Sometimes, when you’re looking at stuff while in a certain mindset, your brain automatically starts linking stuff to it. I’m assuming the same will happen to me at those times when I actively search for fluff, resulting in claims at references that are a bit more… far-fetched, or vague, I guess. This is just such a case, as even if it is a reference, it is such a commonly used one that it can hardly be considered. But, since I did see it, what the hell.
I was still doing odd jobs for the good citizens of Midway—specifically for the Burns family—working towards that nice AP reward at the end of the mission line. In one of these, the young Mr. Burns (and yes, the Burns family might be a nod towards the wealthy yellow-skinned curmudgeon of Springfield fame, but since Burns is not that uncommon a name, and I saw nothing else to support this idea, I’ll pass on that one… for now) tasked me with getting a small supply of crossbow bolts up to his woman on the rooftops. The mission name?
The song itself, by the way, was likely a tribute to something else. Eric Woolfson (come on, you didn’t really think he was named “The Project”) was said to have been fascinated by the security cameras in casinos, also known as “Eyes in the Sky,” and did the song about them. Listening to the song, I can sort of see how this could be true.
The second thing I was reminded of is an old SciFi novel by Philip K. Dick (hey, I was an 80s kid – anything from before that is “old” in my book), in which the eponymous Eye in the Sky was a perception of God (at least according to Wikipedia. I haven’t read the book; I’ve only seen it as a result when googling Philip K. Dick one day). It may be interesting to note that this book might also have been an inspiration for the aforementioned song, as quite of few songs and albums by The Alan Parsons Project were named after and inspired by works of literature: Their debut album was titled Tales of Mystery and Imagination, and was comprised of retellings of works by Edgar Allan Poe. Their second album was titled I Robot and was supposed to be about Asimov’s works, but ended up being just about robots since the rights to that property had already been sold. You can see where I’m going with this.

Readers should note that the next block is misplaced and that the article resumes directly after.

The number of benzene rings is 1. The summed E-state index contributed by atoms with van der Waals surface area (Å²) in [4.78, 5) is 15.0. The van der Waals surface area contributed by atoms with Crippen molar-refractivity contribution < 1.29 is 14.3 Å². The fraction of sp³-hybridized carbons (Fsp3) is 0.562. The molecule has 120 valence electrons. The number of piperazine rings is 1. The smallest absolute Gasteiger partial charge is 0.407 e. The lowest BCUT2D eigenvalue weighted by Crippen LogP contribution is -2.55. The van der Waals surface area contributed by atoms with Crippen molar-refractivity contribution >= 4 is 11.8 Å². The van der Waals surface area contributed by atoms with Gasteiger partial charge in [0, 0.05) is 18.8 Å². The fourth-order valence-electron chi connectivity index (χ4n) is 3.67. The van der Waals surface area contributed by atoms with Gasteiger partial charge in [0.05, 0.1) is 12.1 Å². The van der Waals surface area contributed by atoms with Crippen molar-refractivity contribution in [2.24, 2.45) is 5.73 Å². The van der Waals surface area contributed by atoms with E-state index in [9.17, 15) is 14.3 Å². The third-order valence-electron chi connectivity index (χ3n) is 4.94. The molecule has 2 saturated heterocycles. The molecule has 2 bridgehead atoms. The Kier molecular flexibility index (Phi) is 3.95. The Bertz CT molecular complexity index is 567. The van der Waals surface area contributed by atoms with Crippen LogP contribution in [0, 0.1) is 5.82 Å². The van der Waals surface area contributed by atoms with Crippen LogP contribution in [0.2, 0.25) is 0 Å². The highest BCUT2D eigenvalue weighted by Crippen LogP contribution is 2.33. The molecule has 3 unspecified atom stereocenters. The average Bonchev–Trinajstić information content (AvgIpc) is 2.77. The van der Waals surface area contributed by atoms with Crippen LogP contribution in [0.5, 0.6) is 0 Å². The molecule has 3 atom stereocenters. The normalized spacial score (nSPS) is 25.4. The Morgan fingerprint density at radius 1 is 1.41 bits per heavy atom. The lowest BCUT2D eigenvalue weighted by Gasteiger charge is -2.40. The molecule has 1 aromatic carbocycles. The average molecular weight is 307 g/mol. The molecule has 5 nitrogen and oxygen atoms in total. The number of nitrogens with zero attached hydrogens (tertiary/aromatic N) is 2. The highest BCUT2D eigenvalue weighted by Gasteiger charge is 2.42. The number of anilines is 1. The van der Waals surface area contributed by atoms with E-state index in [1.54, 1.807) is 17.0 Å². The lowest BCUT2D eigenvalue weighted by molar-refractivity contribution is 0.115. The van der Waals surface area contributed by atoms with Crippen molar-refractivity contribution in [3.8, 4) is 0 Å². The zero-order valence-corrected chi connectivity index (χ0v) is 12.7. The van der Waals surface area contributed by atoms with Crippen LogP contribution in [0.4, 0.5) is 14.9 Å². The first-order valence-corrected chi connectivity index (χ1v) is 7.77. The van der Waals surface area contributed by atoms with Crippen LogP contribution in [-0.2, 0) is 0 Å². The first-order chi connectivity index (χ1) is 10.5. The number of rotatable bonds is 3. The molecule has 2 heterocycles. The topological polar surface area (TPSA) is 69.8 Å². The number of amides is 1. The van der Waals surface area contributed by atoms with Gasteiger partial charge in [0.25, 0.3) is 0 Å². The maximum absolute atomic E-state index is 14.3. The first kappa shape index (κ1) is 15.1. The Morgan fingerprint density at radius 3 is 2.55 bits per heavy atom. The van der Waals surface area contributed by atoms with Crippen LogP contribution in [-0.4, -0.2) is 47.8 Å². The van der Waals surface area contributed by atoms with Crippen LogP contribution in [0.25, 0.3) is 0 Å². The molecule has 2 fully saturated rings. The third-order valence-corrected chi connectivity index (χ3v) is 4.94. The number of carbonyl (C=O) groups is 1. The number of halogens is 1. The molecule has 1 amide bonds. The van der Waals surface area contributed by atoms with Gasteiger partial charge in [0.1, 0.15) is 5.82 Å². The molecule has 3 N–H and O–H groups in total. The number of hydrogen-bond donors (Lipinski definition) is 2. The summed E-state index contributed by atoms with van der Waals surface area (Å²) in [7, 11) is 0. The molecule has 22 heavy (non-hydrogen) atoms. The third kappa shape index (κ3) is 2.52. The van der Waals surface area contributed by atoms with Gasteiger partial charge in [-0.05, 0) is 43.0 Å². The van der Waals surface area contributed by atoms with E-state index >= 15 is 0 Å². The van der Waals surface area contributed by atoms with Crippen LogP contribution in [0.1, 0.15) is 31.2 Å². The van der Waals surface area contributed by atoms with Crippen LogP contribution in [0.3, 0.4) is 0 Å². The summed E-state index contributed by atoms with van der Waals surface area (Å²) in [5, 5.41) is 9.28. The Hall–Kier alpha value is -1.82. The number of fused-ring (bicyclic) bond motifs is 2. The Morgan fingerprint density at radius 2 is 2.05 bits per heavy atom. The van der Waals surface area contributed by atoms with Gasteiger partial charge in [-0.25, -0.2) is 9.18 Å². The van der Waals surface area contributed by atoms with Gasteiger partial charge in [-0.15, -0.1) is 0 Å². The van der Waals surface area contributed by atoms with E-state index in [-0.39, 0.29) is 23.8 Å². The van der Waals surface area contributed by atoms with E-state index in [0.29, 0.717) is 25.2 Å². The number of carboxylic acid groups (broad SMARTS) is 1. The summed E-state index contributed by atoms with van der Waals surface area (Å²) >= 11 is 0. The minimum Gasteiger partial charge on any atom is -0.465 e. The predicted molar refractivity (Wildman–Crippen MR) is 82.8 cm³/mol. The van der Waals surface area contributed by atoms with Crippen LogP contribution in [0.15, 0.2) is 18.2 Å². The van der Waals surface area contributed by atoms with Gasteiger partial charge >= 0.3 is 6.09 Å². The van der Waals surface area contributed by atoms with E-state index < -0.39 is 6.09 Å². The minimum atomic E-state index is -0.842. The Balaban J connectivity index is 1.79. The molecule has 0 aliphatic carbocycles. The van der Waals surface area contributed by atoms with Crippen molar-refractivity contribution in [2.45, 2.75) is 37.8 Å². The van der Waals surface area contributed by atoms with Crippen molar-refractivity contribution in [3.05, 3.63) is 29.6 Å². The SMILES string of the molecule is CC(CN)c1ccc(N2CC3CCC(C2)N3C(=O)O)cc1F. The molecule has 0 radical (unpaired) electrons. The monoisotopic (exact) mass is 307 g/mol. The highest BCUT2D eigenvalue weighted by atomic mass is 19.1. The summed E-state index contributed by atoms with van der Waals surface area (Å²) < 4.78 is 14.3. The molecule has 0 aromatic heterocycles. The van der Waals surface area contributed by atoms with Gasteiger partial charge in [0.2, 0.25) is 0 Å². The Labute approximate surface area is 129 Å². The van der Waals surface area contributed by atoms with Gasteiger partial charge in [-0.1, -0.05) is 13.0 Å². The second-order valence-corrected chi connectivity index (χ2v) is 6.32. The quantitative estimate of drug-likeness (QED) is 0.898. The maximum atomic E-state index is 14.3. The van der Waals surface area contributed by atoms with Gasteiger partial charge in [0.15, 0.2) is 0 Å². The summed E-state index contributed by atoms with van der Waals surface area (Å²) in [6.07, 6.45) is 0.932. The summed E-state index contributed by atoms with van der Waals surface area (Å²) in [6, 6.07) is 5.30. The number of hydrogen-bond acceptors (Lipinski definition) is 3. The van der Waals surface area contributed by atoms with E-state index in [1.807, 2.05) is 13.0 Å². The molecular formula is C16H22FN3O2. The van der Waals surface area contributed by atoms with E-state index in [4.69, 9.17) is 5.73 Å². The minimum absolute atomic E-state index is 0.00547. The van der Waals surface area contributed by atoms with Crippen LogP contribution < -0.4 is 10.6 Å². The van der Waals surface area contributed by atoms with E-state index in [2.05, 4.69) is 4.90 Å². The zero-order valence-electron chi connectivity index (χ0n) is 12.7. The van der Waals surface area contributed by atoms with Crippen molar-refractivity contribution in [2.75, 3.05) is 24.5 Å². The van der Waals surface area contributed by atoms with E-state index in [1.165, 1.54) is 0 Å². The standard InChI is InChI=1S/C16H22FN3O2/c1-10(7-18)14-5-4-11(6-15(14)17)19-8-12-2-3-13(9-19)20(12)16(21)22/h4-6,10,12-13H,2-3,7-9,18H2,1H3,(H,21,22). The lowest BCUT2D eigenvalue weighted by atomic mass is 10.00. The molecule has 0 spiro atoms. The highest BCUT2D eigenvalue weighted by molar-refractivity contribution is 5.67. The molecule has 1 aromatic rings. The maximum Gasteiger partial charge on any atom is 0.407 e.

The reason for that wordy lead-in to the post is that the term “eye in the sky” is so common these days, that it can’t really be called a “nod” towards anything. For one thing, I’m not entirely sure how many people are still aware of the song/album and the book; obviously many people know them, but far fewer than, oh, 10 years ago, and I’m sure many people use the term without knowing of its previous famous incarnations. And for another, I’m not even sure that the uses I mentioned are the original ones.
Anyway, that’s the end of this post, and it looks like it’s also the end of Midway, as I have not stumbled onto more little things. If you’ve found some yourself, feel free to let me know. I’ll have a submission form up soon, but until then, feel free to use the comments for that.